Takachiho is regarded as a spiritual location of sorts in Shinto mythology. But being located deep in the mountains, it is one of many locations experiencing a decline due to the younger populations moving to the cities. Worse yet, the only rail line to the area was closed in 2008 when a typhoon blew out 2 crucial bridges and there was no money to rebuild the line. The school is actively working to revitalize the area and reverse the trend. This was also their first ever trip to the Kyushu super-regionals.

So where do we stand? Let’s take a look at the list again:

  • Hokkaido – Furano
  • Touhoku – Kozukata (Iwate)
  • Kanto – Ishibashi (Tochigi)
  • Hokushinetsu – Toyama Higashi (Toyama)
  • Toukai – Tajimi (Gifu)
  • Kinki – Rakusei (Kyoto)
  • Chuugoku – Kurayoshi Higashi (Tottori)
  • Shikoku – Nakamura (Kochi)
  • Kyushu – Takachiho (Miyazaki)

One of the 2 schools who fielded a team of 10 is going. And here I really believe Rakusei gets the short end of the stick. Not only does Kozukata have the same story, they’re from the Tohoku region, and that’s always a plus. Chances are they will get the Eastern bid.

That eliminates Rakusei from consideration, but maybe Nakamura as well. The story of their only Koushien run is too similar to Kozukata and Rakusei it makes it hard for me to believe that they will get a bid. Also, the JHBF seems to be always late to award a team a bid based upon performance. Engaru was a prime example having been passed up in 2011. They did get an invite 2 years later, but the team wasn’t what it was. Nakamura lost in the summer finals to Meitoku Gijyuku and then came back to win in the fall.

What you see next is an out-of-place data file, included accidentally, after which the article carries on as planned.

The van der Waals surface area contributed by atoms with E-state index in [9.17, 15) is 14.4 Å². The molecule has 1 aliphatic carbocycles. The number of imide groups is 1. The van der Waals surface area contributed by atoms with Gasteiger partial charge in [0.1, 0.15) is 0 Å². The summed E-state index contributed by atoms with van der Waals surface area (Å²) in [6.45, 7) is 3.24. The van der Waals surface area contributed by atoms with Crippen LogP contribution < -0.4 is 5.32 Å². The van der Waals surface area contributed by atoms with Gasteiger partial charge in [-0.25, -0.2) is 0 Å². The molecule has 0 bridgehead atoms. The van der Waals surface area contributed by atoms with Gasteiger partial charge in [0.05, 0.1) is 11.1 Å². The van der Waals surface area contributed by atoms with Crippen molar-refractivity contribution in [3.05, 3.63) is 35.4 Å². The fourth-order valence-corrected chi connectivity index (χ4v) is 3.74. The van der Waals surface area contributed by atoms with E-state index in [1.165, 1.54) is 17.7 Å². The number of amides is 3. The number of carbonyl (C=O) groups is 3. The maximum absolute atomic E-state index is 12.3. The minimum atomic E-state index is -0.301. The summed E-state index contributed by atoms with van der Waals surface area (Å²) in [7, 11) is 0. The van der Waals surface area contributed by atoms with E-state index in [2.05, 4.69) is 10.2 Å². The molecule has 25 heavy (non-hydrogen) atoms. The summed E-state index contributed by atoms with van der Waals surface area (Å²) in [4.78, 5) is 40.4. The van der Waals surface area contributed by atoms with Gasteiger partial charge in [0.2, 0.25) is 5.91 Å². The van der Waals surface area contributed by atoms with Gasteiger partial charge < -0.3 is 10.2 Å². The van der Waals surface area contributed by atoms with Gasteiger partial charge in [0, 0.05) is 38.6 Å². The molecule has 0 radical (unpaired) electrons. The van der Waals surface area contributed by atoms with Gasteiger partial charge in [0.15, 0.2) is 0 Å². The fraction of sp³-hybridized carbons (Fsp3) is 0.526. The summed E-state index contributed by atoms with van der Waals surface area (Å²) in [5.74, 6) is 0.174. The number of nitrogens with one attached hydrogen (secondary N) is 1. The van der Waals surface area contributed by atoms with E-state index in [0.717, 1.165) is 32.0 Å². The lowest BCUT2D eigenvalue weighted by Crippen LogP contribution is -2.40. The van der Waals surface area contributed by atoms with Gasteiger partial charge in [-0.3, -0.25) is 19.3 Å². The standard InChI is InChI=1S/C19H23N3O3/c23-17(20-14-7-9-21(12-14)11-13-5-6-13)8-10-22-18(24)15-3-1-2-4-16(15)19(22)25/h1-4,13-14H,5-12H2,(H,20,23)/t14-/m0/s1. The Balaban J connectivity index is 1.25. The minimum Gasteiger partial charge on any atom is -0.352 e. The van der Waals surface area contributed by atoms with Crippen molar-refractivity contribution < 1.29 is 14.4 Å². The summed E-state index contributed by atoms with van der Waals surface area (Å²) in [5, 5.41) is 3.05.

From that reasoning, we’re left with Kurayoshi Higashi and Takachiho. Kurayoshi Higashi gets a plus for being nominated due to their efforts after an earthquake. But Takachiho efforts at revitalization in a rural area cannot be dismissed either.  I think the fact that Kurayoshi Higashi has been to Koushien and somewhat recently may be the tie-breaker and as a result Takachiho gets the Western bid.

That leaves us with the wild card bid. By the process of elimination, we’re basically left with Furano, Ishibashi, Toyama Higashi and Tajimi. Ishibashi and Toyama Higashi have a problem in that they’re both nominated for academic reasons. Worse for Ishibashi is that they’ll probably suffer the same fate as Nakamura and by proxy Toyama can’t get the bid because Ishibashi would have been the better candidate for educational purposes and if they’re not getting it, Toyama Higashi shouldn’t either. Furano’s situation is certainly extreme, having to practice for over a third of the year in classrooms and hallways. But it’s not unique either.

Which leaves us with Tajimi. The resume is not strong outside of the lost to eventual runner-ups Shigakukan, but they have the benefit of having a very supportive ouen-dan which would be a big plus to the atmosphere of the stadium. I can remember seeing the baby blues of Shin-Minato extending up and down the side of the stadium going from the outfield all the way to home plate. It was a sight to behold. So probably, Tajimi will get the wild-card bid. If not them them it would be either Furano or Ishibashi.

So my final prediction of bids are slightly different than ラガーさん. I am not choosing Nakamura, but Takachiho instead with the following selections:

  • Western – Takachiho